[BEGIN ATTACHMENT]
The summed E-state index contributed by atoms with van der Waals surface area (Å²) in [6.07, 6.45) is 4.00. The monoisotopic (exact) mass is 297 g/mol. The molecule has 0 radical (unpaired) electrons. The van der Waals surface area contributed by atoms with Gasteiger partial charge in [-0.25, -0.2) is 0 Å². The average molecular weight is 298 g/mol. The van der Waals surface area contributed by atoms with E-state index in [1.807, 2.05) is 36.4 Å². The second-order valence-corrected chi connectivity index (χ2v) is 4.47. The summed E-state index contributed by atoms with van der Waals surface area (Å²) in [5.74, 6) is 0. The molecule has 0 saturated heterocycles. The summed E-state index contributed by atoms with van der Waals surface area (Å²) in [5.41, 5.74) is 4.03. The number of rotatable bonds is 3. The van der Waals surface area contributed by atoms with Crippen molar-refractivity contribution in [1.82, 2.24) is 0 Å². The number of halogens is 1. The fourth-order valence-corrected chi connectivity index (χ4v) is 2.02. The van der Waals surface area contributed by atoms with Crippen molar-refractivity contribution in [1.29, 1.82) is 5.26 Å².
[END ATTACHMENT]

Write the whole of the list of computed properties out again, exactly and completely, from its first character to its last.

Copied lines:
The summed E-state index contributed by atoms with van der Waals surface area (Å²) in [6.07, 6.45) is 4.00. The monoisotopic (exact) mass is 297 g/mol. The molecule has 0 radical (unpaired) electrons. The van der Waals surface area contributed by atoms with Gasteiger partial charge in [-0.25, -0.2) is 0 Å². The average molecular weight is 298 g/mol. The van der Waals surface area contributed by atoms with E-state index in [1.807, 2.05) is 36.4 Å². The second-order valence-corrected chi connectivity index (χ2v) is 4.47. The summed E-state index contributed by atoms with van der Waals surface area (Å²) in [5.74, 6) is 0. The molecule has 0 saturated heterocycles. The summed E-state index contributed by atoms with van der Waals surface area (Å²) in [5.41, 5.74) is 4.03. The number of rotatable bonds is 3. The van der Waals surface area contributed by atoms with Crippen molar-refractivity contribution in [1.82, 2.24) is 0 Å². The number of halogens is 1. The fourth-order valence-corrected chi connectivity index (χ4v) is 2.02. The van der Waals surface area contributed by atoms with Crippen molar-refractivity contribution in [1.29, 1.82) is 5.26 Å².